Library: British Library, London
Manuscript: Sloane MS 4040
Folio: ff. 141-142
Microfilm: The History of Science and Technology Series One: The Papers of Sir Hans Sloane, 1660-1753 From the British Library, London Part 1: Science & Society, 1660-1773 Reel 3 Sloane Mss. 4040, 4041 98461
Date of letter (as written): March 28, 1706 (Gregorian)
Standardised date: 1706-03-28
Letter Origin (as written): Upminster
Letter Destination (as written): To Dr Sloane at His house in Bloomsbury Square London
Sir Hans Sloane
Letter written about self or others: Others
Single or Multiple Sufferers: Single Sufferer
Patients Mentioned in Letter:
Anna Derham (Female)
Age of Patient: [About 31, as she was b. c. 1675.]
Description of Patient:
Previous Treatment: Following Sloane's instructions she took woodlice and 'depurat'. She had tunnel water dropped into her eye and took a purgative last week.
Diagnosis: Eye condition.
Response: The tunnel water did not agree with her, causing inflammation. The purge wrought well, but left her with pain above her eye, which suffused to her head for the next four days, and in her throat and cheek. Derham thinks her cornea is wasted from the medicine.
Theme Description: The pain spreading throughout Mrs. Derham's head is described as 'violent'.
[fol. 142] Sr Upminster Mar. 28. 1706 My wife hath persisted in your Directions parti- cularly the taking Woodlice, & having [symbol] depurat: & Fennel water dropt into her Eye. This latter did not well agree with the Eye, by reason it caused a small Inflam- mation therein so yt we were forced to leave it off. She took a Purge about a week agoe of Pil: Cochin as you directed, wch wrought well, but left her with a violent pain just over that Eye (wch hath the Suffusion) wch continues there & sometimes in all her Head about 4 days & then fell into one of her Teeth with great Pain, & then remains still. Sometimes it was in her Cheek & sometimes in other parts of the Head, or Throat. I think the Albugo or membrane on the outside of the Cornea is some what wasted wch she [symbol] lick medicine. I beg the favour of your farther Directions in this my Wifes case. I have had one wch me about your Farme, who volun tarily offered an advance of Rent, but I told him that Culverwell was not to be yet discharged, as I supposed Now for things in the Heavens* As I was observ- ing the Imersions of the 3d and 4th Satelitte of ♃ [Jupiter] on ye 20th of this March in the Evening. I espied a very odd sort of Light in the Constellation of [symbol], the lower end of which was below the Bulls-Eye, & the other a good way above it, & yt staer about the middle of the low- er end thereof, as in the annexed figure below, wch doth represent its appearance to me. This Glade of Light had the same motion that the Heavens had, & was much like the Tail of a Comet, but pointed at the upper end, as in the Figure. This Light I doubt not is such as Dr Childrey first observed in England, & wch Castini & others afterwards ob- served in France, as Dr Hook saith [words obfuscated] I am sorry the there following Nights were cloudy & although Easter-day evening was fair, yet I forgot it unluckily then. And Easter monday being cloudy in the evening I could not ob- serve it a second time till Tuesday last & then it was gone. Yesterday looking on the Sun, I espied two small spots near his Center wchI suppose lately have sprung up, because I did not perceive any on the Diske a day or two before, when I took a view of him. These spots will be on the ☉ [Sun] Diske probably till after the next meeting of the Society. And I have advertised you of them, yt if you or any of the Society desire it, you may have the pleasure of seeing them. My wifes humble service to you, & we both acknowledge out obligations to you Sr Your most faithfull humble servant Wm Derham I lately recd a Lr From Mr J. Thorpe (I suppose it may be him yt takes care of Dr Schinkers Book [?]) about the loss of my first paper on Magnetick I told him that my friend paper might be published alone, if I but referred him to you about it.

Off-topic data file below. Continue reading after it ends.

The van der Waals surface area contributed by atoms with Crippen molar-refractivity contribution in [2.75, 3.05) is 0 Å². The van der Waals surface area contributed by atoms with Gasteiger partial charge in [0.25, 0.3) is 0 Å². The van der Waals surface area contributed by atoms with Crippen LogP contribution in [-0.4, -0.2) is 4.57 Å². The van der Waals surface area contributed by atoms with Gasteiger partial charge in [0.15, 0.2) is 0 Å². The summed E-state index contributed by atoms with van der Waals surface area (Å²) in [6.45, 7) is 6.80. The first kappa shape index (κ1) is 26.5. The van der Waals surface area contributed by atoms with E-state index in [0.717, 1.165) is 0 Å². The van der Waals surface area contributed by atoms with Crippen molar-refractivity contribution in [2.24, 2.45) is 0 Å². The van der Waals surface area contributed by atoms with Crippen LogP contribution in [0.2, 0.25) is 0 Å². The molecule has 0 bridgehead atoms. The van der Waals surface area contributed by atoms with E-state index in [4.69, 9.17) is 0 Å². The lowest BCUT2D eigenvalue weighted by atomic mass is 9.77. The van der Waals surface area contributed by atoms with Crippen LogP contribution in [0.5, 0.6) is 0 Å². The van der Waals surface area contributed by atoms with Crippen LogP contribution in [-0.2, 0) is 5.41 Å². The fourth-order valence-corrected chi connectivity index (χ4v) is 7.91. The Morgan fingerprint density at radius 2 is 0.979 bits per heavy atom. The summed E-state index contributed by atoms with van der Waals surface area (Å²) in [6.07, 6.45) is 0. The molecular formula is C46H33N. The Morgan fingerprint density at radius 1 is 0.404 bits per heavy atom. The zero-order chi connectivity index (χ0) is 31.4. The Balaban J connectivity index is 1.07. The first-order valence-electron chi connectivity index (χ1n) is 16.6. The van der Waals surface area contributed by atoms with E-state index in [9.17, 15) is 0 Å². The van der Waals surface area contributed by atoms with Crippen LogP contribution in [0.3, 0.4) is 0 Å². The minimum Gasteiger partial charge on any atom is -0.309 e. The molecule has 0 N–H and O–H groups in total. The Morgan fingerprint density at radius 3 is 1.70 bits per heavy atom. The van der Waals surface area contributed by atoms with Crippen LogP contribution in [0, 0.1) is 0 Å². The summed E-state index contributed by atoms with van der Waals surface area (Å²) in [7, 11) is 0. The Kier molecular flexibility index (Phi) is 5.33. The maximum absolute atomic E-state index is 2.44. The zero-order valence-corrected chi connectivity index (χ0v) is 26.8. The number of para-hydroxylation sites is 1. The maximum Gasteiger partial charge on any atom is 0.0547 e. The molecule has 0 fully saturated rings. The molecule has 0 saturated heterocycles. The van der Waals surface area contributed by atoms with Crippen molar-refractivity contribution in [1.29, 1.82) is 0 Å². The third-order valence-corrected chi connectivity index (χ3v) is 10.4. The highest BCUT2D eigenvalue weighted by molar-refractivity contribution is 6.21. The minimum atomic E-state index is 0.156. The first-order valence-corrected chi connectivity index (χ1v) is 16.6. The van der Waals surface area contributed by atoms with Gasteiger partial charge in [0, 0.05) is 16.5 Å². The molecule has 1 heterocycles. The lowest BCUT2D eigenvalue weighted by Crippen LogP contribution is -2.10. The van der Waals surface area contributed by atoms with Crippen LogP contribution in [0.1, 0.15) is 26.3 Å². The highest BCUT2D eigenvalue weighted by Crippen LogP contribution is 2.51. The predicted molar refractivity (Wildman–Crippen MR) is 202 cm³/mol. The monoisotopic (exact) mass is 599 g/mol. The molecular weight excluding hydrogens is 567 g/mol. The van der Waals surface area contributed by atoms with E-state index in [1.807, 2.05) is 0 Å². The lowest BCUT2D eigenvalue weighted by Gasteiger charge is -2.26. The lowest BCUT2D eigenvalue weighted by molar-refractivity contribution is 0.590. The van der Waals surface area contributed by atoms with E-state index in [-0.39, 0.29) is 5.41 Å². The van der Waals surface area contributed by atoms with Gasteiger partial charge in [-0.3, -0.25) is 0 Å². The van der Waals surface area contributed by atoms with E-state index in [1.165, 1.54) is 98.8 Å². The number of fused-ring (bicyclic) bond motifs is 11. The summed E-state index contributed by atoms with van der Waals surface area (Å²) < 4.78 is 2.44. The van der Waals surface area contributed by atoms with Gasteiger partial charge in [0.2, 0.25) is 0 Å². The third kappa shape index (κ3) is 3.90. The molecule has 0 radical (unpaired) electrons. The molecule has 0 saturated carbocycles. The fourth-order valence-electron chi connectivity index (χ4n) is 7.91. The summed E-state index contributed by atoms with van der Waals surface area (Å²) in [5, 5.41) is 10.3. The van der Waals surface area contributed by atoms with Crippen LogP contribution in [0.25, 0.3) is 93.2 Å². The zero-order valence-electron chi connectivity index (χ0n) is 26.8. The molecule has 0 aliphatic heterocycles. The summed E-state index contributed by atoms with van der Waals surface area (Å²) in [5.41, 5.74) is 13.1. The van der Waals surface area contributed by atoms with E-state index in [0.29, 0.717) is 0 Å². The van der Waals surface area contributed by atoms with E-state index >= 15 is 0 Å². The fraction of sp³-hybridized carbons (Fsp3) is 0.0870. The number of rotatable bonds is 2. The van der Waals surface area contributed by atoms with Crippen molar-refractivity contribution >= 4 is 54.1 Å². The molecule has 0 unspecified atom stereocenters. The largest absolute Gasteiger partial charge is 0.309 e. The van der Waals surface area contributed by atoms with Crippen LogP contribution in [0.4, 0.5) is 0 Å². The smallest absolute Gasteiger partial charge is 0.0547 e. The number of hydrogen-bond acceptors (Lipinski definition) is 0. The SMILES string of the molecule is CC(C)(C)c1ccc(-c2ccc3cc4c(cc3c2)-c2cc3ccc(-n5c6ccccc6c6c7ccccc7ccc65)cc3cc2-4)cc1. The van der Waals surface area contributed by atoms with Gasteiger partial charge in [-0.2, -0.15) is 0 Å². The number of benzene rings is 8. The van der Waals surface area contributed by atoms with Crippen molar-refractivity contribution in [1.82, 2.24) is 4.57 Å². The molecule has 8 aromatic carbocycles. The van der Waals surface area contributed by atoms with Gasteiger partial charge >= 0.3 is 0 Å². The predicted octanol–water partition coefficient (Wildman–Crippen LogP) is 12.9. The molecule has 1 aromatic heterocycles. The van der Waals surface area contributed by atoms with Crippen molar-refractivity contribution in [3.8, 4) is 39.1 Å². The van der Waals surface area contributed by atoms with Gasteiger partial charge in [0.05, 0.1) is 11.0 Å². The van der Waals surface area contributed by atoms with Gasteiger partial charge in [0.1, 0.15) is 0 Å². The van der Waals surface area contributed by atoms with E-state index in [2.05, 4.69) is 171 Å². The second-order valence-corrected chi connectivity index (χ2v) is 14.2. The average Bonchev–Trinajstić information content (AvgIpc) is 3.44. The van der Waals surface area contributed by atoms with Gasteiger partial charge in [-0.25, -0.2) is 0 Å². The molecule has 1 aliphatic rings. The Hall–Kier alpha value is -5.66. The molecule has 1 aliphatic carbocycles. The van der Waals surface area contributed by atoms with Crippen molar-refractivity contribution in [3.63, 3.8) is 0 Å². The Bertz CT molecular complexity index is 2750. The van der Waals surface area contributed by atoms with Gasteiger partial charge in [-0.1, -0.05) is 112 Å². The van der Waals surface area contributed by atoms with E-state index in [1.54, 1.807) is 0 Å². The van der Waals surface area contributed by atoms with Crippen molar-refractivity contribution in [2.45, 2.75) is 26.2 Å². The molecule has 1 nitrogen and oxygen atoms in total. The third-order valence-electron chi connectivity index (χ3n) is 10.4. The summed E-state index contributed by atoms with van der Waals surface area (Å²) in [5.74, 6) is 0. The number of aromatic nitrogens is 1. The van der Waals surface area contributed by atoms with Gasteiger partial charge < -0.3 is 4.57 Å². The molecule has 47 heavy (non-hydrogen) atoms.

Other Notes:Derham was a Church of England clergyman and a natural philosopher, interested in nature, mathematics, and philosophy. He frequently requested medical advice from Sloane, and likely served as a physician to his family and parishioners (Marja Smolenaars, "Derham, William (1657-1735)", Oxford Dictionary of National Biography, Oxford University Press, 2004 [http://www.oxforddnb.com/view/article/7528, accessed 7 June 2011]).